In exchange for having to endure this country's capricious climate, Canadians should be allowed to consume our mandatory weather forecasts in peace -- without, for instance, being bombarded by political messaging. That's just good public policy.
So how to explain the so-called "fresh new look" of weather.gc.ca, the federal government's hugely popular forecast website? The once-prominent Environment Canada logo has been reduced nearly beyond recognition and shunted off to a remote location just north of Iqaluit on an interactive map. In the extra space: three links to advertisements touting the government's economic performance.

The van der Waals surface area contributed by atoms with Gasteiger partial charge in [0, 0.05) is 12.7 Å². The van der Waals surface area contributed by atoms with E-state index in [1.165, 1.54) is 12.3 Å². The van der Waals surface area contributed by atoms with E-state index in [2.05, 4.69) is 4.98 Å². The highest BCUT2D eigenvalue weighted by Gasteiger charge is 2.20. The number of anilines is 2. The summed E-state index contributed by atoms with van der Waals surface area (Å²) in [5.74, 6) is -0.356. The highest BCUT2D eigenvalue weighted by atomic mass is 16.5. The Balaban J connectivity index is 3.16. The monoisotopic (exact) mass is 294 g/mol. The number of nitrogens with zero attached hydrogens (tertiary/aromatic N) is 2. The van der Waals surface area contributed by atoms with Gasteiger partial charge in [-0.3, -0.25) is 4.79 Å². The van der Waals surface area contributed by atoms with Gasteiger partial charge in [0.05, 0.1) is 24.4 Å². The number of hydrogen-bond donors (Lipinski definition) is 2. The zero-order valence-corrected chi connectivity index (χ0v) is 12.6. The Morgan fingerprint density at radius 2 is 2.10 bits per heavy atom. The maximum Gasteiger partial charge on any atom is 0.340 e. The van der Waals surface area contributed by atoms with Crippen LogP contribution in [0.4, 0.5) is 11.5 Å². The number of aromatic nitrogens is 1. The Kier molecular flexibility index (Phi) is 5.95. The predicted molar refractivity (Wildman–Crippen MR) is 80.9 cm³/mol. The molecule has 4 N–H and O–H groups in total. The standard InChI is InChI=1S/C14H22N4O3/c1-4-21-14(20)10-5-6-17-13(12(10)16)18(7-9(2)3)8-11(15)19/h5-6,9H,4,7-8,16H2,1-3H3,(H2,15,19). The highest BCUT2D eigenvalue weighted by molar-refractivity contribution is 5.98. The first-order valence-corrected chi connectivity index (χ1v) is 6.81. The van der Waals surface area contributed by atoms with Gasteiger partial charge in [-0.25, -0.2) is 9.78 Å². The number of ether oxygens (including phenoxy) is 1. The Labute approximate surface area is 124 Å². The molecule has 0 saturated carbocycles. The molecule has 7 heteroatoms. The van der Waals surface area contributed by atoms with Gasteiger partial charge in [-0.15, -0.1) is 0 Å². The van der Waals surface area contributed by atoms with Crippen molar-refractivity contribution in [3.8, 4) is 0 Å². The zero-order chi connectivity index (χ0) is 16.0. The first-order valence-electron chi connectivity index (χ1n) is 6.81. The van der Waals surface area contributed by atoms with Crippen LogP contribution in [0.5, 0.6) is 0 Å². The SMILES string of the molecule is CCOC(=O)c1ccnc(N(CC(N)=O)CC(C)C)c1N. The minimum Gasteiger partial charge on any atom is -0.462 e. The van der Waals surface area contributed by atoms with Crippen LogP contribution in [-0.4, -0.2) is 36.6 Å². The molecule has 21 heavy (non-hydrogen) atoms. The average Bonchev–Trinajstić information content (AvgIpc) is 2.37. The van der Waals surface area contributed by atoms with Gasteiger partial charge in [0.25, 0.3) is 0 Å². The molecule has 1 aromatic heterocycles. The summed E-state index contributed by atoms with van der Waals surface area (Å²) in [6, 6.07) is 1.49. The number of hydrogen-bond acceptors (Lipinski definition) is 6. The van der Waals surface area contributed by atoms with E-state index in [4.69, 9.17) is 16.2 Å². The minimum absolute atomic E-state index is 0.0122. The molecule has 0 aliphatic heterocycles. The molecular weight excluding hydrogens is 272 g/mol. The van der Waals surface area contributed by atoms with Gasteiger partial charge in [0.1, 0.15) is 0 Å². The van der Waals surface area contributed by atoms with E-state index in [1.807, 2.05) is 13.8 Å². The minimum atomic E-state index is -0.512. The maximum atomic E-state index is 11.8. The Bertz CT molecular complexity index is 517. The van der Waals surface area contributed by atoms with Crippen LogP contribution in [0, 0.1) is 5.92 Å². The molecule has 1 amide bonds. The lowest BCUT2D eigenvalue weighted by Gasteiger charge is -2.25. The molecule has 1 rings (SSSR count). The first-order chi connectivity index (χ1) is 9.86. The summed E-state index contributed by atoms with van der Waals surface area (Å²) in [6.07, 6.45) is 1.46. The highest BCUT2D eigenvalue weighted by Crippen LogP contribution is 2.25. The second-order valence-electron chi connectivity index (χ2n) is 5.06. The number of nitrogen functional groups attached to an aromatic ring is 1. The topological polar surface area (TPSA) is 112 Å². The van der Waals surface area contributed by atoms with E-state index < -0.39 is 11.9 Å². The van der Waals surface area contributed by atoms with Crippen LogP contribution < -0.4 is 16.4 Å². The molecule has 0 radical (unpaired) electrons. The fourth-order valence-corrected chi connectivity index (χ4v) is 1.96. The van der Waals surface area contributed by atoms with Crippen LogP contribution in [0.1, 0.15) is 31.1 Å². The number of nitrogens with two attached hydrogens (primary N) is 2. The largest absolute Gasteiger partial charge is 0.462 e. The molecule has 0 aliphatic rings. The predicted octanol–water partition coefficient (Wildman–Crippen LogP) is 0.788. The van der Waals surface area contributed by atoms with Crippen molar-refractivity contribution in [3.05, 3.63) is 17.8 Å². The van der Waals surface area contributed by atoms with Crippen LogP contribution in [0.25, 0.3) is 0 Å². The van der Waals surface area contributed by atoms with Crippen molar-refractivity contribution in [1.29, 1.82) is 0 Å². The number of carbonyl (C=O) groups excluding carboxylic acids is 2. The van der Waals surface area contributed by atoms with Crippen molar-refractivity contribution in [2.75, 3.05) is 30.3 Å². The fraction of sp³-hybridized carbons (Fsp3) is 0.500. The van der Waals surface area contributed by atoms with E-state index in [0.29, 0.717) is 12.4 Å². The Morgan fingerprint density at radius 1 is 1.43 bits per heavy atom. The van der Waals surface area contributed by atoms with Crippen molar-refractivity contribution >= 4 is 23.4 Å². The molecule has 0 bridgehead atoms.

It's an obvious irony. The Harper government has spent more than $100 million in the past three years trumpeting its frugality. Advertising for the Conservatives' Economic Action Plan has become an ubiquitous part of Canadian life, present on street corners, along highways and on airwaves across the country -- perhaps the largest public presence of a government that prefers to be thought of as minimalist. And now that we can't even determine appropriate outerwear without being confronted by the crypto-partisan ads, it's official: There's no getting away from them.
Advertising is a legitimate way for a government to communicate directly with citizens, but a $100-million campaign over three years is unprecedented and particularly distressing during a time of austerity.
It's a question of priorities.
An Environment Canada logo shrunken and marginalized, replaced by claims of economic success that every day seem more dubious. If we read it as a metaphor, the forecast is grim.